The Polling Problem
There isn’t much sympathy for pollsters on Twitter in the wake of the US presidential election, particularly for FiveThirtyEight — a site well known for its opinion poll analysis. The site was among those predicting a bigger win for Democratic candidate Joe Biden, but Republican incumbent Donald Trump came much closer than expected. The results raise questions about the value of polling, and about what went wrong. David A. Graham and Joshua Keating both weighed in on the problem in The Atlantic and Slate, respectively.
— Bill Adair (@BillAdairDuke) November 5, 2020
Podcast: The Seen and The Unseen
In episode 196 of The Seen and the Unseen podcast — which looks at politics, economics and behavioral science — Amit Varma interviews data journalist Rukmini S. The segment covers her background in journalism, the learning curve for working with data, and her podcast on COVID-19, The Moving Curve, in which two nights a week she considers a question around the coronavirus epidemic in India.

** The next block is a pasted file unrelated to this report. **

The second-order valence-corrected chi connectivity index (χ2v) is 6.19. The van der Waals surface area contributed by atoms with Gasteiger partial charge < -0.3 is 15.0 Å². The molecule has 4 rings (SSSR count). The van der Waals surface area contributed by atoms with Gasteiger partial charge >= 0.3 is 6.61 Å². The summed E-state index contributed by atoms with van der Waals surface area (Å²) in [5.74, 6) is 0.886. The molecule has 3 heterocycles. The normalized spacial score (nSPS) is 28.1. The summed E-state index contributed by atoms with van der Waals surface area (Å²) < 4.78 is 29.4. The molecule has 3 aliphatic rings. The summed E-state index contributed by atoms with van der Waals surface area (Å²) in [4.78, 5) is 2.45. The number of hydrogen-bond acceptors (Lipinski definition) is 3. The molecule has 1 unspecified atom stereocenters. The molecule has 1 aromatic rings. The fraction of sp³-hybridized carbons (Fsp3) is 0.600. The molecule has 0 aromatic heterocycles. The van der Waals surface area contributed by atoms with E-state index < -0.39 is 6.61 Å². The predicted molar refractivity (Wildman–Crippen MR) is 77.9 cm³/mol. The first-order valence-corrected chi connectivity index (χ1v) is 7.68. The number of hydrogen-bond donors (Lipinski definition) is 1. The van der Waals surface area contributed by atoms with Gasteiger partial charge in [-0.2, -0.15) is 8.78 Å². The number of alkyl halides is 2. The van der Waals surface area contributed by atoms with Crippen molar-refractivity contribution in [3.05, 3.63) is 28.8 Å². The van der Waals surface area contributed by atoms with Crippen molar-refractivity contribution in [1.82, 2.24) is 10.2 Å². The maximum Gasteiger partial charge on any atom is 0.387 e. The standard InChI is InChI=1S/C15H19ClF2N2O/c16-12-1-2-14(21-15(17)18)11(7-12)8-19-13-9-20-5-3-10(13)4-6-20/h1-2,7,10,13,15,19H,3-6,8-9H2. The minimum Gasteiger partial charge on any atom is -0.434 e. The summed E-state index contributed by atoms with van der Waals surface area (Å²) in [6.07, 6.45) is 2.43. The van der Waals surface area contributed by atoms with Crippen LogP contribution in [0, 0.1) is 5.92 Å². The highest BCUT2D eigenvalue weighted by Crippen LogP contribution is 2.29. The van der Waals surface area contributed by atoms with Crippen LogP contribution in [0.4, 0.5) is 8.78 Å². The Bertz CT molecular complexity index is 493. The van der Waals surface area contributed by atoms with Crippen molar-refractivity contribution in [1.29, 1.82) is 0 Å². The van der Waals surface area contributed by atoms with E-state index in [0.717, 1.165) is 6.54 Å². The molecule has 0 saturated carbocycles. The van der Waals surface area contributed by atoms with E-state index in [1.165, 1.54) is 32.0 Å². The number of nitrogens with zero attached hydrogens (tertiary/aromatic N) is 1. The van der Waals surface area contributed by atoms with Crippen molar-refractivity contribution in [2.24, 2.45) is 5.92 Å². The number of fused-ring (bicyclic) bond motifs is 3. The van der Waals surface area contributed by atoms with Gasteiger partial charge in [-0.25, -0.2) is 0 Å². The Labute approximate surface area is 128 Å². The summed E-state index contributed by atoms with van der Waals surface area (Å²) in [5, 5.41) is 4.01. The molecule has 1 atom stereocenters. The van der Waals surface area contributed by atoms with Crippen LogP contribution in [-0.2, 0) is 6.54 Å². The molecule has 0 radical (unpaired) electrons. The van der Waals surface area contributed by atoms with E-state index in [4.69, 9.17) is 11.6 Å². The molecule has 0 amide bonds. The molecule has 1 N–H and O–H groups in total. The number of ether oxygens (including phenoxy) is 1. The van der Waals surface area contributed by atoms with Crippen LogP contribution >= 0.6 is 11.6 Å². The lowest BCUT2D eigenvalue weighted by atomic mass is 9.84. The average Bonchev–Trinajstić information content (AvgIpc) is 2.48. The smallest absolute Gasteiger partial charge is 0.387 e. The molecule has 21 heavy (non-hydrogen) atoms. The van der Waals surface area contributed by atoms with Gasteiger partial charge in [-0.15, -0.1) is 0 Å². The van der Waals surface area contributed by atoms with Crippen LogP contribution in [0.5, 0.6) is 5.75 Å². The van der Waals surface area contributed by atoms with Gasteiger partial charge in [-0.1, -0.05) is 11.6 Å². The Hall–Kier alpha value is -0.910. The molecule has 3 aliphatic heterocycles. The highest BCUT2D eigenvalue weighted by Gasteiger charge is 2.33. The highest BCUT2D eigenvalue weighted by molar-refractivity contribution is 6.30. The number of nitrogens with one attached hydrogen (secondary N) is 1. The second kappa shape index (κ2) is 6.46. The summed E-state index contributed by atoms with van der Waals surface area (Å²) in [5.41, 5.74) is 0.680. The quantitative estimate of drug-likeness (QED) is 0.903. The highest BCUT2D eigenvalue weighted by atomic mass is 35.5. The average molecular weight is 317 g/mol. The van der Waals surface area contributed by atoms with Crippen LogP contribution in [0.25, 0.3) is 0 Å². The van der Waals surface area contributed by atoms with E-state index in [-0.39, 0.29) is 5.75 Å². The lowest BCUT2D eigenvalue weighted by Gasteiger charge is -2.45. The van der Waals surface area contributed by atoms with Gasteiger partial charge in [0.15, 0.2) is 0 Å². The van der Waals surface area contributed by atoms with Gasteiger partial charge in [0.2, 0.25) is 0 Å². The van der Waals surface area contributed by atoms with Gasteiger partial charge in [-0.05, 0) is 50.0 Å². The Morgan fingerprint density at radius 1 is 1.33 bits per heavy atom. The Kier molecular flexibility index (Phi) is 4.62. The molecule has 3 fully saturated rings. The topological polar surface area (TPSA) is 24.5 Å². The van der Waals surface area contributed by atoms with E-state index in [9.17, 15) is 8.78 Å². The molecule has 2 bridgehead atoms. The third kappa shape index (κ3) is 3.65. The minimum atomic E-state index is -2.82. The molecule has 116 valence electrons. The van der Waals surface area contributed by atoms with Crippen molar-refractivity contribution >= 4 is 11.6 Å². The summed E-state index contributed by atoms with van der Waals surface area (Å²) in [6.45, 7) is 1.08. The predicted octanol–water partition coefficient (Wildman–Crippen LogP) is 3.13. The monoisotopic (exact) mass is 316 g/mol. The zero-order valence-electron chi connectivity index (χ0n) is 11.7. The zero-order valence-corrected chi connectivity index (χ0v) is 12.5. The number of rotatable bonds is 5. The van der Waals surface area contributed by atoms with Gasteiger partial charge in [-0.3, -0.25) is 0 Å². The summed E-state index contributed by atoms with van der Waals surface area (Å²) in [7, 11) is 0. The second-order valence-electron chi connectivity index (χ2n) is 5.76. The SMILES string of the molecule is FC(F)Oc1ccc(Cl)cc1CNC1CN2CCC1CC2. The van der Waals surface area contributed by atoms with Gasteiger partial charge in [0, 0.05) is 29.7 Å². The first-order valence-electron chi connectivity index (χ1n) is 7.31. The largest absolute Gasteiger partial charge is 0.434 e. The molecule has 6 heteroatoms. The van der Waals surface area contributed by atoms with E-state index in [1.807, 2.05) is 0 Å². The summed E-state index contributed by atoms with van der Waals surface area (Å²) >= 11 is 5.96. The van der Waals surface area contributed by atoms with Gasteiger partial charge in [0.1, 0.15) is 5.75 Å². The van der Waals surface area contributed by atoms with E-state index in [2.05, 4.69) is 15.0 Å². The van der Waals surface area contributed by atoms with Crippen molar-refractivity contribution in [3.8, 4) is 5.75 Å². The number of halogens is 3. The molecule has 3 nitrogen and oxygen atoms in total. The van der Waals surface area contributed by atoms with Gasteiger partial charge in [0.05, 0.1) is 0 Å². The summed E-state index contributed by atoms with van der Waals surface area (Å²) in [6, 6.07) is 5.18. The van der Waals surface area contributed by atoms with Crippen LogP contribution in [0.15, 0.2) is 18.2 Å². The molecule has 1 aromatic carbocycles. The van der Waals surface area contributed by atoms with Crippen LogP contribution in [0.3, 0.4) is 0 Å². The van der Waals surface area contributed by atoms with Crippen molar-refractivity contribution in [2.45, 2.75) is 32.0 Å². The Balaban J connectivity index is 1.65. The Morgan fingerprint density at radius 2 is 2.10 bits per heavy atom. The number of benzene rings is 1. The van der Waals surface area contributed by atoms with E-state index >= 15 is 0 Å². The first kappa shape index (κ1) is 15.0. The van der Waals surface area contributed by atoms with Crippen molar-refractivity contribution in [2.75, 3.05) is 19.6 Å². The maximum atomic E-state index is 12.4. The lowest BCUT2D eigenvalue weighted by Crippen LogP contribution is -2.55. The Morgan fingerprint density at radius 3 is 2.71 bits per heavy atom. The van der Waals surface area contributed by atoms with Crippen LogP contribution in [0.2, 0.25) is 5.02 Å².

— Narendra Ganpule (@NarendraGanpule) November 4, 2020
US Election Mapping Contest
Back to the US: In the aftermath of the vote, Mapbox is running an election mapping contest. Build a map, write a blog post to describe how you built it, and enter the contest before the November 30 deadline. Categories include: best untold story, best practical tool, and best data mashup. Find out about the criteria and prizes here.